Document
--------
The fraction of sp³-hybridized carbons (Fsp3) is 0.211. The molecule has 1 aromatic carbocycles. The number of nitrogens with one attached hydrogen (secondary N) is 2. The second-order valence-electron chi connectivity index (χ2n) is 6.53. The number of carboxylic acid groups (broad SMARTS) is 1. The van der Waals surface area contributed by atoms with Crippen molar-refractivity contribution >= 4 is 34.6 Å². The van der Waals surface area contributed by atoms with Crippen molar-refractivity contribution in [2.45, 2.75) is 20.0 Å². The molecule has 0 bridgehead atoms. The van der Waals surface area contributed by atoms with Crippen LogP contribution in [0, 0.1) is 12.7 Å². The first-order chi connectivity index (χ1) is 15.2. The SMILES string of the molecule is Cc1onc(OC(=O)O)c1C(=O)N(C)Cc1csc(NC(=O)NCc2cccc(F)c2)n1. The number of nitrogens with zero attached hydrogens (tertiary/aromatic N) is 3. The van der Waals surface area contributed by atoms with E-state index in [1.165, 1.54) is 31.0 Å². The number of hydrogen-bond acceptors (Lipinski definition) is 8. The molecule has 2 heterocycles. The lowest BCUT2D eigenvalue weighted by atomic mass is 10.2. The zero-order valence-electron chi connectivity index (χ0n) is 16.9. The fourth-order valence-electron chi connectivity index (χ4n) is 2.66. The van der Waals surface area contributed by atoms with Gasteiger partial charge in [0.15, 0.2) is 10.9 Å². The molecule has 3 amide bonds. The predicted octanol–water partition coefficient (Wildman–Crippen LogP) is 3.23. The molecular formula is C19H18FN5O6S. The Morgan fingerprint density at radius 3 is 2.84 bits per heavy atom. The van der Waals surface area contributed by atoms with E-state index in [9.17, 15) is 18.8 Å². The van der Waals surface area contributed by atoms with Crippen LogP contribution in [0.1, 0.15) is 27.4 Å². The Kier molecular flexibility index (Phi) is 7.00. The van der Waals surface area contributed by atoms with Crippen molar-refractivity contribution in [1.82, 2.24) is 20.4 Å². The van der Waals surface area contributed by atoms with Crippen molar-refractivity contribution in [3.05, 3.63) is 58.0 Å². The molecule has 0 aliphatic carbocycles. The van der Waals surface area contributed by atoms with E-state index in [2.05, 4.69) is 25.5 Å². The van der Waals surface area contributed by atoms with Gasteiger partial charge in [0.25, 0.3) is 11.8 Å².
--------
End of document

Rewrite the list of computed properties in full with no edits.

The fraction of sp³-hybridized carbons (Fsp3) is 0.211. The molecule has 1 aromatic carbocycles. The number of nitrogens with one attached hydrogen (secondary N) is 2. The second-order valence-electron chi connectivity index (χ2n) is 6.53. The number of carboxylic acid groups (broad SMARTS) is 1. The van der Waals surface area contributed by atoms with Crippen molar-refractivity contribution >= 4 is 34.6 Å². The van der Waals surface area contributed by atoms with Crippen molar-refractivity contribution in [2.45, 2.75) is 20.0 Å². The molecule has 0 bridgehead atoms. The van der Waals surface area contributed by atoms with Crippen LogP contribution in [0, 0.1) is 12.7 Å². The first-order chi connectivity index (χ1) is 15.2. The SMILES string of the molecule is Cc1onc(OC(=O)O)c1C(=O)N(C)Cc1csc(NC(=O)NCc2cccc(F)c2)n1. The number of nitrogens with zero attached hydrogens (tertiary/aromatic N) is 3. The van der Waals surface area contributed by atoms with E-state index in [1.165, 1.54) is 31.0 Å². The number of hydrogen-bond acceptors (Lipinski definition) is 8. The molecule has 2 heterocycles. The lowest BCUT2D eigenvalue weighted by atomic mass is 10.2. The zero-order valence-electron chi connectivity index (χ0n) is 16.9. The fourth-order valence-electron chi connectivity index (χ4n) is 2.66. The van der Waals surface area contributed by atoms with Gasteiger partial charge in [0.15, 0.2) is 10.9 Å². The molecule has 3 amide bonds. The predicted octanol–water partition coefficient (Wildman–Crippen LogP) is 3.23. The molecular formula is C19H18FN5O6S. The Morgan fingerprint density at radius 3 is 2.84 bits per heavy atom. The van der Waals surface area contributed by atoms with E-state index in [9.17, 15) is 18.8 Å². The van der Waals surface area contributed by atoms with Crippen LogP contribution in [0.1, 0.15) is 27.4 Å². The Kier molecular flexibility index (Phi) is 7.00. The van der Waals surface area contributed by atoms with Crippen molar-refractivity contribution in [1.82, 2.24) is 20.4 Å². The van der Waals surface area contributed by atoms with Crippen molar-refractivity contribution in [3.05, 3.63) is 58.0 Å². The molecule has 0 aliphatic carbocycles. The van der Waals surface area contributed by atoms with E-state index in [2.05, 4.69) is 25.5 Å². The van der Waals surface area contributed by atoms with Gasteiger partial charge in [0.25, 0.3) is 11.8 Å².